Everything You Need to Know About the Summer Solstice

The summer solstice is right around the corner, and those in the northern hemisphere have reason to celebrate. This annual day in late June is a favorite among sun seekers each year, because it marks the official start of summer north of the Equator. Its arrival signals warmer temperatures and longer days ahead—the hallmarks of that blissful summer season we spend all winter dreaming about. 

From backyard barbecues and swimming pool parties to extended trips to the lake or beach, the solstice means summer is truly here. To help you make the most of it this year, here’s everything you need to know about the summer solstice.

When Is the Summer Solstice? 

This year, the northern summer solstice occurs on June 21, 2022—and to be even more precise, it officially begins at 5:13 a.m. EST (or whatever time that may be in your own time zone). This astronomical event will occur for all locations that lie north of the Equator, but the opposite is true for destinations that are south of that 0-degree latitude line. Think of the two sides of the Equator like a seasonal Yin and Yang. In those southern locations, June 21 this year will usher in the start of winter, while December 21, 2022—the date of this year’s northern winter solstice—will ultimately mark the summer solstice for those south of the Equator. 

What Exactly Is a Solstice?

Now you know when it will happen this year—but just what is a solstice? Scientifically speaking, solstices happen based on the tilt of the Earth. Picture our planet as a top that rotates on its axis from west to east, with each full rotation taking a little less than 24 hours. This is how we generally mark a calendar day, and it’s why the times of sunrise and sunset shift a few minutes each day. But unlike a top, the Earth isn’t oriented exactly straight up and down the way we perceive it on a map; it’s actually tilted 23.4 degrees in its orbit around the sun.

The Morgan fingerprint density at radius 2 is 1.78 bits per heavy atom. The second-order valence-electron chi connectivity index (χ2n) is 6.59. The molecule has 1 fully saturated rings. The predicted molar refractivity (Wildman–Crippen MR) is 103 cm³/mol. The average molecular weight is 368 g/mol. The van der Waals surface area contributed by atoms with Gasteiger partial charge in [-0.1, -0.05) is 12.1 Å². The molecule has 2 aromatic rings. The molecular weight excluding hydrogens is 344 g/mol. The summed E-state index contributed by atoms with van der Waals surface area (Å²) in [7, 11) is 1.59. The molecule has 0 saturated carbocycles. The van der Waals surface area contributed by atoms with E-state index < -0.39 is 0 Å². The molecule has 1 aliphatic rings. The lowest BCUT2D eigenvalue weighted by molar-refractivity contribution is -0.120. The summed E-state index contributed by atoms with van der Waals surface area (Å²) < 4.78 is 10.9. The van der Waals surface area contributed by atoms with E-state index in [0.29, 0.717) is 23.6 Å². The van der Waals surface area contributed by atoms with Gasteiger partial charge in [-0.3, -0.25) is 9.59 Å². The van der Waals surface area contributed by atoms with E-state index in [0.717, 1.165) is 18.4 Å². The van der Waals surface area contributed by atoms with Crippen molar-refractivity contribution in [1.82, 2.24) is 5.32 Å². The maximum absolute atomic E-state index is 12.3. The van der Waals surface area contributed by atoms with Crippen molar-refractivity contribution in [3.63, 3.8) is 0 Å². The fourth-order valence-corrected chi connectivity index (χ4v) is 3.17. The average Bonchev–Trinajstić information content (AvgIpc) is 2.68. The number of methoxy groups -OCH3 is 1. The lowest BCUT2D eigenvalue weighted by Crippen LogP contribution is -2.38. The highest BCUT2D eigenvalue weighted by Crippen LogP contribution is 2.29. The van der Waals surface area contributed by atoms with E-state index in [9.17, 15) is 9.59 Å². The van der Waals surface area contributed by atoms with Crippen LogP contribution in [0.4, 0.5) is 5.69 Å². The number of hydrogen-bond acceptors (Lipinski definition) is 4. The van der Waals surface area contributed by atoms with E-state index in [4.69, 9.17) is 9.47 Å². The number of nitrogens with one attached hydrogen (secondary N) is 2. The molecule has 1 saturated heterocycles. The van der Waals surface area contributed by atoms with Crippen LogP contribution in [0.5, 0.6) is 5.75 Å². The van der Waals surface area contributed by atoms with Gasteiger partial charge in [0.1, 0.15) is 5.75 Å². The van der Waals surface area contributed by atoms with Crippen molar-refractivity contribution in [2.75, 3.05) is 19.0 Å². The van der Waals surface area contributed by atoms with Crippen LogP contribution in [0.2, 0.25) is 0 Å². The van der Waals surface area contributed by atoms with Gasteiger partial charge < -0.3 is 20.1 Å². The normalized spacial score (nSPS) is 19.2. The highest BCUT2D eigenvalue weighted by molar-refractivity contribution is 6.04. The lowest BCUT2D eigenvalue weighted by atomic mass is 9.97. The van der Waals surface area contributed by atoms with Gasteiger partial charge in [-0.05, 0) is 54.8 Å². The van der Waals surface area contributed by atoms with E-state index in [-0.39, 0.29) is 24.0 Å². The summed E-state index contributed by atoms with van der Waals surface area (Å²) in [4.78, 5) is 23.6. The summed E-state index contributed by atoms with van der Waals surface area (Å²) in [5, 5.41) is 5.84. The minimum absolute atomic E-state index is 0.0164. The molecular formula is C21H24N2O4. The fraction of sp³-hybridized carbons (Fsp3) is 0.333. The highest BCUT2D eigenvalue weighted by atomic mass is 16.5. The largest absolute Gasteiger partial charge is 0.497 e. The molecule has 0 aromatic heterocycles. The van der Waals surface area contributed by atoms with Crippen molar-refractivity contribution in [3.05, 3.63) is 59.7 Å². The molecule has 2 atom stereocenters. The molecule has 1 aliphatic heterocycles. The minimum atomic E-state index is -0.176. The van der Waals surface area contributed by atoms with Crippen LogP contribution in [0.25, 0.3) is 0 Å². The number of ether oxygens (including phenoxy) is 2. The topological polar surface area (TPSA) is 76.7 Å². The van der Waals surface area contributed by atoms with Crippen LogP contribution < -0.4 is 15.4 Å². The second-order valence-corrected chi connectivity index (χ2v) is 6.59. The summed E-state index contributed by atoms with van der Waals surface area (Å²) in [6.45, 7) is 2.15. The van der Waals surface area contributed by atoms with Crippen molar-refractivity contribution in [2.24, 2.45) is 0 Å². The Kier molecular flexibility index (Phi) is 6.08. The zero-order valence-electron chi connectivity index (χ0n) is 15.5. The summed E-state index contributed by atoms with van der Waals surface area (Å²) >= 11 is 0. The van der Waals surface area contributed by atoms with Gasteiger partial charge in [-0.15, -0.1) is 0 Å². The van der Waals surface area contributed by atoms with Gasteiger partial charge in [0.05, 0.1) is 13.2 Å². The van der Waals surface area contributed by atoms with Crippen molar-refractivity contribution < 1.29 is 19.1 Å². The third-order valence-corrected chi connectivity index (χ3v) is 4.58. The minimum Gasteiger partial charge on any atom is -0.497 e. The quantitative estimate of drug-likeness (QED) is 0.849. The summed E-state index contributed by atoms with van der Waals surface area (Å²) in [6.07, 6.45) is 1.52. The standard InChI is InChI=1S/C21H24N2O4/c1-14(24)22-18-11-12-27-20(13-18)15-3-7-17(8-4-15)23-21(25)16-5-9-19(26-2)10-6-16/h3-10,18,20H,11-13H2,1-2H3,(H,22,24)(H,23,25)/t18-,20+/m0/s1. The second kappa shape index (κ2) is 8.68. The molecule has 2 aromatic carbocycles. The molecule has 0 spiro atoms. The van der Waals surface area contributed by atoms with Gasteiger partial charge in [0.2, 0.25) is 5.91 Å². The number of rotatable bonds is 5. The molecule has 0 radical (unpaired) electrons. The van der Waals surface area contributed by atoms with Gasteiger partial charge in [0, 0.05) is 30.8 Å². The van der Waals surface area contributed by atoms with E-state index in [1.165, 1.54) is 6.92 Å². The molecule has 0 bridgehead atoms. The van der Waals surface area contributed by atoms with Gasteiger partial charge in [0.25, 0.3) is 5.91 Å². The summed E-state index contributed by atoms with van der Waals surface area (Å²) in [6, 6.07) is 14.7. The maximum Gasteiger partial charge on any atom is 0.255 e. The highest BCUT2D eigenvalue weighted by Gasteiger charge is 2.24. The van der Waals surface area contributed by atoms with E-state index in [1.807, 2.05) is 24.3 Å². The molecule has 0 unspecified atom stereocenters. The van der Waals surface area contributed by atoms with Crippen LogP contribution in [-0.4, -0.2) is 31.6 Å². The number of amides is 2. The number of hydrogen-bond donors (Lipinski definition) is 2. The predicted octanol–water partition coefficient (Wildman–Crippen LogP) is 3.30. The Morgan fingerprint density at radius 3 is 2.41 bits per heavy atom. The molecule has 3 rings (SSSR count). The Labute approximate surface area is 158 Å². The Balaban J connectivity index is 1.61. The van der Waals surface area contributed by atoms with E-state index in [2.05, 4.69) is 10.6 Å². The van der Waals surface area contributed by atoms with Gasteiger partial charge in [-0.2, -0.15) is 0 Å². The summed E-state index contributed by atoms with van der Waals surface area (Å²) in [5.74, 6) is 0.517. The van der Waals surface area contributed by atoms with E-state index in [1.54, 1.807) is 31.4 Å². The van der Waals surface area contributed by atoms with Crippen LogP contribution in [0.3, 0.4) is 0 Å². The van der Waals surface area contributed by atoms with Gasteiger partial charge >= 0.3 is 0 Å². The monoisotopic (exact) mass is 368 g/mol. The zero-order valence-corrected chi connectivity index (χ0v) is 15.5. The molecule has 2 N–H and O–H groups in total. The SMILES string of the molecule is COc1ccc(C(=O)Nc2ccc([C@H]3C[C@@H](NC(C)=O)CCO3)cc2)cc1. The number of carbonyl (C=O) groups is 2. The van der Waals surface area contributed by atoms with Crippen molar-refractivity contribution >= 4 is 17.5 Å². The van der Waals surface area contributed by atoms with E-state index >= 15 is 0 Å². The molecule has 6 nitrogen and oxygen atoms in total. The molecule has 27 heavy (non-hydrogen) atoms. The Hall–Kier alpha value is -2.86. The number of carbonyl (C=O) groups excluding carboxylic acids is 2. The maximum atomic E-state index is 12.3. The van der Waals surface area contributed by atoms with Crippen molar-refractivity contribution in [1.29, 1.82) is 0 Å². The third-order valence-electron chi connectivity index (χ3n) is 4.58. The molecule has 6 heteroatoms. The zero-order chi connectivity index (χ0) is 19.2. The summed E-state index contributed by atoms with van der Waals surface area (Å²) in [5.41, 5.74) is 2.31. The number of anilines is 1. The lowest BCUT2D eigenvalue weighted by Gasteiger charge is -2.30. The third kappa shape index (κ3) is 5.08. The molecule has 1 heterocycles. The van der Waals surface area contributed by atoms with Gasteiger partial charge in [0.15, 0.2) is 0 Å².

What this means is that the northern hemisphere is tilted toward the sun for half of the year—roughly March through September—and away from it the other half. While it’s tilted toward the sun, this period equates to the longer, warmer days of spring and summer, thanks to the longer exposure to the sun’s rays. And the summer solstice itself is the midway point in this sun-facing rotation. In other words, it’s the exact middle point of this cycle, and therefore it’s the longest day of the year in terms of daylight.

Is There Any Historical Significance to the Solstice?

While the summer solstice itself is astronomical in nature, cultures throughout history have looked to this day as a marker of good things to come. It’s believed that neolithic humans observed the summer solstice as an important indicator for their crop cycles. In ancient Greece, this day marked the start of the new year, rather than celebrating in January as we do today. The ancient Egyptians used the solstice as a marker to help predict any flooding of the Nile river each year. And cultures throughout Northern Europe—and particularly within Scandinavia—observe the solstice with a celebration known as Midsummer, even today.